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The AP’s Lame-Ass Excuses For Ron Fournier

Michael Calderone at the Politico blog managed to get ahold of the talking points that the Associated Press is circulating to managers trying to deal with readers and service subscribers angry over Ron Fournier’s ongoing battle with his journalistic bias. Here they are.

Nearly everything in them has already been noted by Fournier’s critics; the talking points natter endlessly about his career, and downplay the significance of his dalliances with the McCain campaign and Karl Rove, taking Fournier’s own lame apology, such as it was — "I regret the breezy nature of the correspondence" — at face value. Like Fournier himself, AP refuses to recognize that the "breezy nature of the correspondence" revealed an inappropriate familiarness with Rove, just as the willingness to talk to the McCain campaign about a position with a campaign he’s covering reveals a partisan inclination inappropriate for anyone covering the campaign generally — and in both cases, the very clear appearance of a conflict of interest.

The essence of the talking points’ would-be refutation is contained in one sentence:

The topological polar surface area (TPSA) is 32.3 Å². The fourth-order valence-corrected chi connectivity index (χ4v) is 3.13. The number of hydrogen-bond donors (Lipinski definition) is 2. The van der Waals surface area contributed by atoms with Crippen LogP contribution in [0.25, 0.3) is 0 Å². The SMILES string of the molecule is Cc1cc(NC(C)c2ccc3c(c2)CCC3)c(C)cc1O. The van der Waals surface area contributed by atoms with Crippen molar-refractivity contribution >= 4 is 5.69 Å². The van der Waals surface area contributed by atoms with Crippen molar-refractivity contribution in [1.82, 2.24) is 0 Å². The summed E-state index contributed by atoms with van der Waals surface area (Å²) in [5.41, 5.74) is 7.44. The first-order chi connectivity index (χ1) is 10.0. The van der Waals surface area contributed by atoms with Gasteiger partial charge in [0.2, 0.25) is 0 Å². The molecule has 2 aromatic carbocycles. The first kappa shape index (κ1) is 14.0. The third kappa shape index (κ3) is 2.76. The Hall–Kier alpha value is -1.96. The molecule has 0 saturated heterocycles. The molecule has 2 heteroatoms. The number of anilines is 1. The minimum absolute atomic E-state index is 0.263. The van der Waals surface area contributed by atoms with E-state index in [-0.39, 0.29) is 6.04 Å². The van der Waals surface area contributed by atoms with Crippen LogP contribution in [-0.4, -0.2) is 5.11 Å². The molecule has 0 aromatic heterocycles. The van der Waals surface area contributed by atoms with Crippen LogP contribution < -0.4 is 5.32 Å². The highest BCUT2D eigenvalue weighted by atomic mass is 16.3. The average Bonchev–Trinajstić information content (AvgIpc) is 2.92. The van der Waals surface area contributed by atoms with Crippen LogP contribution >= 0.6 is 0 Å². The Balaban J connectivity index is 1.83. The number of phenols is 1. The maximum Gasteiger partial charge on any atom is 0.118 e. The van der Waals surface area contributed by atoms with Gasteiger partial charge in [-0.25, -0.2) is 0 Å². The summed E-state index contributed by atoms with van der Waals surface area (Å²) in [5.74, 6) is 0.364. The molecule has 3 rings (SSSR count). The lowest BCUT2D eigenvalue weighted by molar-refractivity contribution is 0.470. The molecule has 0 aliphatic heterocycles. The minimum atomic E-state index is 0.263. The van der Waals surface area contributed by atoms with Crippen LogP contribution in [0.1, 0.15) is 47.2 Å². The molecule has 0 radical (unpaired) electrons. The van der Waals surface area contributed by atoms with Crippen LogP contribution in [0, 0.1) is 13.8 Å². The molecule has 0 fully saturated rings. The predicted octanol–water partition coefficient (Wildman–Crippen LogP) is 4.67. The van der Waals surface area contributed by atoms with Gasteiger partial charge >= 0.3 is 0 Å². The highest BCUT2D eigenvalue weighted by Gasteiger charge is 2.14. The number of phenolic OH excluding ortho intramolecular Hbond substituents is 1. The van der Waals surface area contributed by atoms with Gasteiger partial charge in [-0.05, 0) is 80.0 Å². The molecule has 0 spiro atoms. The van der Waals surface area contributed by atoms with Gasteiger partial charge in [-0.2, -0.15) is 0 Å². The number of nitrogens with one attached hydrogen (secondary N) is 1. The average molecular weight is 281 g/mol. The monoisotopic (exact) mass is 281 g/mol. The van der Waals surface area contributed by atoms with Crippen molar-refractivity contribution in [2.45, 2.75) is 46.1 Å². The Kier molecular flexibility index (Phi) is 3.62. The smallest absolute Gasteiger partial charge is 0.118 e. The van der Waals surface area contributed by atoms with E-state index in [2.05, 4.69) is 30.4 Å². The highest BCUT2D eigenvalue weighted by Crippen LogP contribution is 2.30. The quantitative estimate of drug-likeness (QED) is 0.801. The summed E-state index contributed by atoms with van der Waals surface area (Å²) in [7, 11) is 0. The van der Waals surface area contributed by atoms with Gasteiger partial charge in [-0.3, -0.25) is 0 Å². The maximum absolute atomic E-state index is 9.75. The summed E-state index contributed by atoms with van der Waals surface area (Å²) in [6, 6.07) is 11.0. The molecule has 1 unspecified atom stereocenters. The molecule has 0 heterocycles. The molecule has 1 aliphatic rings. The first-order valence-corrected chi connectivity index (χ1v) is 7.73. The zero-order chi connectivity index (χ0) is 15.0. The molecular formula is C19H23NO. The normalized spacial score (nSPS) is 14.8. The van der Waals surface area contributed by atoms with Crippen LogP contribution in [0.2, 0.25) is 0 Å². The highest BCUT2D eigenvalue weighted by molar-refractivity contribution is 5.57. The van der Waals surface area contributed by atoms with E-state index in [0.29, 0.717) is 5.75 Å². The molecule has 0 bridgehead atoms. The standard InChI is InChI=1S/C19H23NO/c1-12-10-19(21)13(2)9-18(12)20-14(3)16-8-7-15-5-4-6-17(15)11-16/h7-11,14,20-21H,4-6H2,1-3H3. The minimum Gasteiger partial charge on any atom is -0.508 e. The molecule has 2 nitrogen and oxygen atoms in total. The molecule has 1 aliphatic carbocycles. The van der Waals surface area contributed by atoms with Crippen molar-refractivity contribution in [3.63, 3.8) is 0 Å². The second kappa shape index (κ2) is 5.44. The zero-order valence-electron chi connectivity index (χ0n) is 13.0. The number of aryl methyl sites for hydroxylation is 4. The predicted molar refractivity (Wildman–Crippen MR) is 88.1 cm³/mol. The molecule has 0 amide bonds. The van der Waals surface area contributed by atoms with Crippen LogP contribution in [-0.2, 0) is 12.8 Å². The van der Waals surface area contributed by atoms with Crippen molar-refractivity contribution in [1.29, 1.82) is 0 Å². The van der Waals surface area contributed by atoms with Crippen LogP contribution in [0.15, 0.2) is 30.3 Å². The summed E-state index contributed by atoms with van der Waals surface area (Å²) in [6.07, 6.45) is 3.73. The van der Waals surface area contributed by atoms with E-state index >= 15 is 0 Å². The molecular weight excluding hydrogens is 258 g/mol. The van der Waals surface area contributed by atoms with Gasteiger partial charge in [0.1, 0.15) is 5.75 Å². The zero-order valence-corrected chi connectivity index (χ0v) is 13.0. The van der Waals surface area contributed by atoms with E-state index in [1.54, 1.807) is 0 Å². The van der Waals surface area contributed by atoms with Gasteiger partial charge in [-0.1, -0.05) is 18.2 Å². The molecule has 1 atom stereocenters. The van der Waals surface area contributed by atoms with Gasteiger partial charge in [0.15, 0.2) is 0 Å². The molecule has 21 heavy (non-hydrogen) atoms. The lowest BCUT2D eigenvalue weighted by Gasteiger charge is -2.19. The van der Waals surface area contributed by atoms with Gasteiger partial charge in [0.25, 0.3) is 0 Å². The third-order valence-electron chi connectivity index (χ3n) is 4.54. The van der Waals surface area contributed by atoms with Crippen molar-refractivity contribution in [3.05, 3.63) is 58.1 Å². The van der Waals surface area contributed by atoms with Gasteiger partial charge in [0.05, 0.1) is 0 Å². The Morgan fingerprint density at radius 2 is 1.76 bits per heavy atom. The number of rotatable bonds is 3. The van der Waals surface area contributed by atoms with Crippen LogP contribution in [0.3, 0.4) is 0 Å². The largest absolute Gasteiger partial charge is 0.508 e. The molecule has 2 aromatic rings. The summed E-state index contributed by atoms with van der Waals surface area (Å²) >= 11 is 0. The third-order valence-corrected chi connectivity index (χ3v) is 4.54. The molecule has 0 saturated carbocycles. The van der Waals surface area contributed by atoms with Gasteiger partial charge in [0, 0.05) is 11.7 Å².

The analysis was similar in perspective, tone and content to what other journalists for major news organizations were writing or saying.

If they worked for Fox News or Town Hall, perhaps. It’s hard to tell: A search for "obama biden ‘lack of confidence’ " comes up with 38,300 hits — and a run through the first 20 pages indicates that every single one of them links in some fashion to Fournier’s hit piece. So if someone else said this, their influence was wildly overmatched by the massive reach of Fournier’s piece.

Which is the point here: If AP’s standards for "analysis" include producing unbalanced propaganda for one side of a political campaign, then those standards have indeed fallen mightily since the reign of Walter Mears — who would never have been caught dead indulging such crap as emerges from the laptop of Ron Fournier. Especially because the AP’s reach is so deep and so powerful.

This is an abuse of their monopoly on newswire service, and their member-papers’ editors ought to be outraged.

Go here to sign our letter to the AP seeking Fournier’s removal from the presidential-campaign beat.

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David Neiwert

David Neiwert

David Neiwert is the managing editor of Firedoglake. He's a freelance journalist based in Seattle and the author/editor of the blog Orcinus. He also is the author of Strawberry Days: How Internment Destroyed a Japanese American Community (Palgrave/St. Martin's Press, June 2005), as well as Death on the Fourth of July: The Story of a Killing, a Trial, and Hate Crime in America (Palgrave/St. Martin's, 2004), and In God's Country: The Patriot Movement and the Pacific Northwest (1999, WSU Press). His reportage for on domestic terrorism won the National Press Club Award for Distinguished Online Journalism in 2000.